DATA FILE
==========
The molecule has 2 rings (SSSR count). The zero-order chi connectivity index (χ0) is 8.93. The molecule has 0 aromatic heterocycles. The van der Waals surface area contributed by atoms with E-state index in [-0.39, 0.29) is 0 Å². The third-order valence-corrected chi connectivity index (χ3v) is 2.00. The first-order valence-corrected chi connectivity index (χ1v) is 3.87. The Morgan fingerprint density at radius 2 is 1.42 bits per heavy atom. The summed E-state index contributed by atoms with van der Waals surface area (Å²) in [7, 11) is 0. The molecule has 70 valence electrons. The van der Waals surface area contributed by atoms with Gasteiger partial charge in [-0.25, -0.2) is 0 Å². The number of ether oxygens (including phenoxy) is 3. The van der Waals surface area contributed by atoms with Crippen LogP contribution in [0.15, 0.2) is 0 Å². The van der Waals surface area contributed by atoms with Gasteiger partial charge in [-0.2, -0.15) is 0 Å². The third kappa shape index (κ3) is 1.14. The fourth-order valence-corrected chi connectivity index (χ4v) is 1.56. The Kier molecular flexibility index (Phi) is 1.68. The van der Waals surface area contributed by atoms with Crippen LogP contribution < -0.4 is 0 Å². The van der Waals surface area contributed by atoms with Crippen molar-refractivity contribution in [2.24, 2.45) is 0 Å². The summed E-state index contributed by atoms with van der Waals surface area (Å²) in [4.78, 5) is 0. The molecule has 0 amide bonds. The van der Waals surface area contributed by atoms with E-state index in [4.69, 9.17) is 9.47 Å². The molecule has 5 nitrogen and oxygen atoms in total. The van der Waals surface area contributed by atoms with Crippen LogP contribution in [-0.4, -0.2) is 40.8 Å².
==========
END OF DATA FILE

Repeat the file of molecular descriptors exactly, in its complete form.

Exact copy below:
The molecule has 2 rings (SSSR count). The zero-order chi connectivity index (χ0) is 8.93. The molecule has 0 aromatic heterocycles. The van der Waals surface area contributed by atoms with E-state index in [-0.39, 0.29) is 0 Å². The third-order valence-corrected chi connectivity index (χ3v) is 2.00. The first-order valence-corrected chi connectivity index (χ1v) is 3.87. The Morgan fingerprint density at radius 2 is 1.42 bits per heavy atom. The summed E-state index contributed by atoms with van der Waals surface area (Å²) in [7, 11) is 0. The molecule has 70 valence electrons. The van der Waals surface area contributed by atoms with Gasteiger partial charge in [-0.25, -0.2) is 0 Å². The number of ether oxygens (including phenoxy) is 3. The van der Waals surface area contributed by atoms with Crippen LogP contribution in [0.15, 0.2) is 0 Å². The van der Waals surface area contributed by atoms with Gasteiger partial charge in [-0.2, -0.15) is 0 Å². The third kappa shape index (κ3) is 1.14. The fourth-order valence-corrected chi connectivity index (χ4v) is 1.56. The Kier molecular flexibility index (Phi) is 1.68. The van der Waals surface area contributed by atoms with Crippen LogP contribution < -0.4 is 0 Å². The van der Waals surface area contributed by atoms with Crippen molar-refractivity contribution in [2.24, 2.45) is 0 Å². The summed E-state index contributed by atoms with van der Waals surface area (Å²) in [4.78, 5) is 0. The molecule has 0 amide bonds. The van der Waals surface area contributed by atoms with E-state index in [4.69, 9.17) is 9.47 Å². The molecule has 5 nitrogen and oxygen atoms in total. The van der Waals surface area contributed by atoms with Crippen LogP contribution in [-0.4, -0.2) is 40.8 Å².